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I was reading a book containing a typo to the effect that they defined the distributive property as: $$ a \circ (b\times c) = (a \times b) \circ (a \times c) \tag{*}\label{*} $$

which is wrong of course. I will call the property (*) "reverse distributivity" for now. It got me wondering:

Are there any examples of structures with this "reverse distributivity"? What can we say about such a structure? And are there names for these things?

Some findings so far:

If we assume the existence of neutral elements, then things quickly degenerate. Assume that $(M, \circ, 1_\circ, \times, 1_\times)$ is an algebraic structure with two binary operators satisfying (*), and where $1_\circ$ and $1_\times$ are neutral elements. Then we have: $$ 1_\circ = (1_\circ \times 1_\times) \circ (1_\circ \times 1_\times) \stackrel{\eqref{*}} = 1_\circ \circ (1_\times \times 1_\times) = 1_\times $$ so the identity elements are in fact equal. Let $1 := 1_\times = 1_\circ$. Then, for any $a,b\in M$: $$ a \times b = 1 \circ (a \times b) \stackrel{\eqref{*}} = (1 \times a ) \circ (1 \times b) = a \circ b $$ so in fact the two compositions are the same. In this case (*) becomes $$ a \circ (b\circ c) = (a \circ b) \circ (a \circ c) $$ which seems to be known as self-distributivity and shows up in a number of places (e.g. group conjugation and logical implication).

But if we want two (different) compositions that satisfy (*), then this shows that they at least cannot both have neutral elements. (If we only assume the existence of $1_\times$, then we can show that $a \circ a = a \circ 1_\times$ for all $a$). I haven't gone much further than this.

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    $\begingroup$ You can always take $\times = $ anything and $x\circ y = C$ (any constant.) Both sides of the identity are just $C$. $\endgroup$ – Jair Taylor Jan 11 '20 at 21:20
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I will treat the case where $\times$ forms a monoid with unit element $1$. From monoids, one can go in two directions: towards group-like structures or towards lattice-like structures. The group-like cases are all trivial, but we can find many non-degenerate lattice-like examples.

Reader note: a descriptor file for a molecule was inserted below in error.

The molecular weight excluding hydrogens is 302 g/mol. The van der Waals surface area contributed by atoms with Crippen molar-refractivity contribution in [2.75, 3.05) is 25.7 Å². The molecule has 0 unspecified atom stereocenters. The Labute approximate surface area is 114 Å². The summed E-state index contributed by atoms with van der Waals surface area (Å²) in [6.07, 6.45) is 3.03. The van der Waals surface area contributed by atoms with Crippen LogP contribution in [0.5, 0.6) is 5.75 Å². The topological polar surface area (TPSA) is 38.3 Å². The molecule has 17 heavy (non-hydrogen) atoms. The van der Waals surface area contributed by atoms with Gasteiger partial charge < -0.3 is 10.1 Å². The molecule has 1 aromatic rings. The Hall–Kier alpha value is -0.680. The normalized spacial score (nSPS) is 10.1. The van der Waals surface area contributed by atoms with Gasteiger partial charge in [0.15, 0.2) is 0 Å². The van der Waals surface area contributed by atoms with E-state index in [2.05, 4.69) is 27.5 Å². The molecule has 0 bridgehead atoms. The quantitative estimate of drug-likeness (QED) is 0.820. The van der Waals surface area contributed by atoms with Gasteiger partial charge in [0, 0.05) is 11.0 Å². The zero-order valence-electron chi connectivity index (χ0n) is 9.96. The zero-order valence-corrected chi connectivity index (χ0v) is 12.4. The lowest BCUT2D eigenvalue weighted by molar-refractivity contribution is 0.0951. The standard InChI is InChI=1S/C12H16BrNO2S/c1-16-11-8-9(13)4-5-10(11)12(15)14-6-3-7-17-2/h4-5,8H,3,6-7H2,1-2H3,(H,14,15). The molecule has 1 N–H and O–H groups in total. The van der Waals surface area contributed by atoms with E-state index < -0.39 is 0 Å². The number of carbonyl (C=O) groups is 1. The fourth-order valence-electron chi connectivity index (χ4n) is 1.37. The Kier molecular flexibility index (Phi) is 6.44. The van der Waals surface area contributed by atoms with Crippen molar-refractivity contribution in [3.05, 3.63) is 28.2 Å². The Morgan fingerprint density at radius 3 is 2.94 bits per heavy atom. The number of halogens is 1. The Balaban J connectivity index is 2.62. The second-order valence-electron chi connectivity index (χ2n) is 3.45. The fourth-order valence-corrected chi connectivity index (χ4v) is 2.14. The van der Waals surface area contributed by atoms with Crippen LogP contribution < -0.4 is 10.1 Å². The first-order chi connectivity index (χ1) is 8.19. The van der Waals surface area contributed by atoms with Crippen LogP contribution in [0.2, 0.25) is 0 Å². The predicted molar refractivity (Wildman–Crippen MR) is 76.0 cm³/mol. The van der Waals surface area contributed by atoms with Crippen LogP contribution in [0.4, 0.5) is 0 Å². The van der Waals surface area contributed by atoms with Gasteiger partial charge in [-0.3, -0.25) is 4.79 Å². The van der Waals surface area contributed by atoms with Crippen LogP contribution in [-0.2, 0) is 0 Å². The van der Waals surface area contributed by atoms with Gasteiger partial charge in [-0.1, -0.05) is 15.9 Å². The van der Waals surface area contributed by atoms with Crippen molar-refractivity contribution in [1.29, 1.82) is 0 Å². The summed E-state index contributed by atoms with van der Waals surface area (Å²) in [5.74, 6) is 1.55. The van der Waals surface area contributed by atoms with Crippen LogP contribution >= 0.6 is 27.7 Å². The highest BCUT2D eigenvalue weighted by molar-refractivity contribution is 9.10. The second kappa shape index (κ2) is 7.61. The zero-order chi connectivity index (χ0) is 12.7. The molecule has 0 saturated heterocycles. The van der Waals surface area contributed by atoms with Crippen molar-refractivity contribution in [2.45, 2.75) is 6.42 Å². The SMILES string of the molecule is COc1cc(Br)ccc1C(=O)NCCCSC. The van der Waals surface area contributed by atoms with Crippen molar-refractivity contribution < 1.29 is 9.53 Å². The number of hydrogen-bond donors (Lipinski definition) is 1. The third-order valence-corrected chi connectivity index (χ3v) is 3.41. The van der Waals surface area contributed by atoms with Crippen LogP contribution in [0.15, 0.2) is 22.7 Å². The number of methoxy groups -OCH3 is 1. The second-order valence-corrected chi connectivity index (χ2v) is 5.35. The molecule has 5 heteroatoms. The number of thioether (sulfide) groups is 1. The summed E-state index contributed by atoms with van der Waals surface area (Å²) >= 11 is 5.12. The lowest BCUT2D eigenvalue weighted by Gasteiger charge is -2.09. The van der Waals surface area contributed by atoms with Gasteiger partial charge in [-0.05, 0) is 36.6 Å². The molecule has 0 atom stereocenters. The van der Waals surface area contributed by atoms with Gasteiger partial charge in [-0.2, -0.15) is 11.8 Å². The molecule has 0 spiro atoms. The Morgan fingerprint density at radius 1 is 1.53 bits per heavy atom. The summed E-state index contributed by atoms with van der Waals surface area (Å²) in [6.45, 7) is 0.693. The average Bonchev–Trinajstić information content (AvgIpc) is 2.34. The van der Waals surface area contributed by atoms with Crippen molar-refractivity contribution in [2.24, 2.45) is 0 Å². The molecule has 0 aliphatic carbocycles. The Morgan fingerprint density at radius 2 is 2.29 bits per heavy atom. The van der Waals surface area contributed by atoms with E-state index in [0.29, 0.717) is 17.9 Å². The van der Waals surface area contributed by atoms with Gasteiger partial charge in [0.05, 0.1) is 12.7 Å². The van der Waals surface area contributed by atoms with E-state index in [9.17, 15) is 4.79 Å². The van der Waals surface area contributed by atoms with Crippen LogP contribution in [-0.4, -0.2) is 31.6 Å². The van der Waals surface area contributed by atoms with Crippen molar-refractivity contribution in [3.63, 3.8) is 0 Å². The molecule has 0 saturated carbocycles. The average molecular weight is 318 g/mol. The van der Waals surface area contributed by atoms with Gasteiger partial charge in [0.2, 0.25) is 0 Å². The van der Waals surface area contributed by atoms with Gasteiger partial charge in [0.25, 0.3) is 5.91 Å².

So consider a monoid $(M,\times,1)$ and assume that we have an operation $\circ$ that satisfies the reverse distributivity law $a\circ(b \times c) = (a \times b)\circ(a \times c)$ for any $a,b,c \in M$. It follows then that have $b\circ c = (1 \times b)\circ(1\times c)=1\circ(b\times c)$ for all $b,c \in M$.

Define the function $f: M \rightarrow M$ as $f(x) = 1\circ x$. Then reverse distributivity becomes $f(a \times b \times c) = a\circ (b \times c) = (a \times b) \circ (a \times c) = f(a \times b \times a \times c)$. Vice versa, any function $f: M \rightarrow M$ satisfying $f(a \times b \times c) = f(a\times b \times a \times c)$ for all $a,b,c \in M$ gives rise to a reverse distributive operation via $a\circ b = f(a \times b)$. Therefore:

  1. Any potential $f$ must satisfy $f(a) = f(a \times a)$ for all $a \in M$. This follows by setting $b,c = 1$ in the equation above.

  2. If $M$ is a group, then all such functions $f$ are in fact constant. To see this, notice that $f(a\times b \times c) = f(a \times b \times a \times c)$, then set $c=1$ and $b=a^{-1}$ to conclude $f(1) = f(a \times a^{-1}) = f(a \times a^{-1} \times a) = f(a)$ for all $a \in M$.

  3. If $M$ is an idempotent commutative monoid (semilattice), then the equality $f(a \times b \times c) = f(a \times a \times b \times c) = f(a \times b \times a \times c)$ holds for any function $f: M \rightarrow M$. This observation yields plenty of non-degenerate examples. For example, consider the Boolean algebra $\{\text{true},\text{false}\}$ of truth values, and set $\times$ to be disjunction $\vee$. Define $a \not\vee b = \neg(a \vee b)$. The pair $(\vee,\not\vee)$ satisfies reverse distributivity, i.e. $a \not\vee (b \vee c) = (a \vee b) \not\vee (a \vee c)$. Similarly for $\wedge$.

If the structure $(M,\times)$ is a general semigroup, then these observations fail. Interestingly, by analyzing all 14 non-constant binary operations, we can show that all suitable pairs of operations $(\times, \circ)$ over truth values have $a \circ b = f(a \times b)$ for some $f$. However, there is a three-element structure $(S,\times,\circ)$ with $(\times,\circ)$ satisfying reverse distributivity that does not have $a \circ b = f(a \times b)$ for any function $f$ and with $a\times b$ non-constant. E.g. Consider the two operations below.

x|012    o|012
-----    -----
0|121    0|011
1|211    1|011
2|111    2|011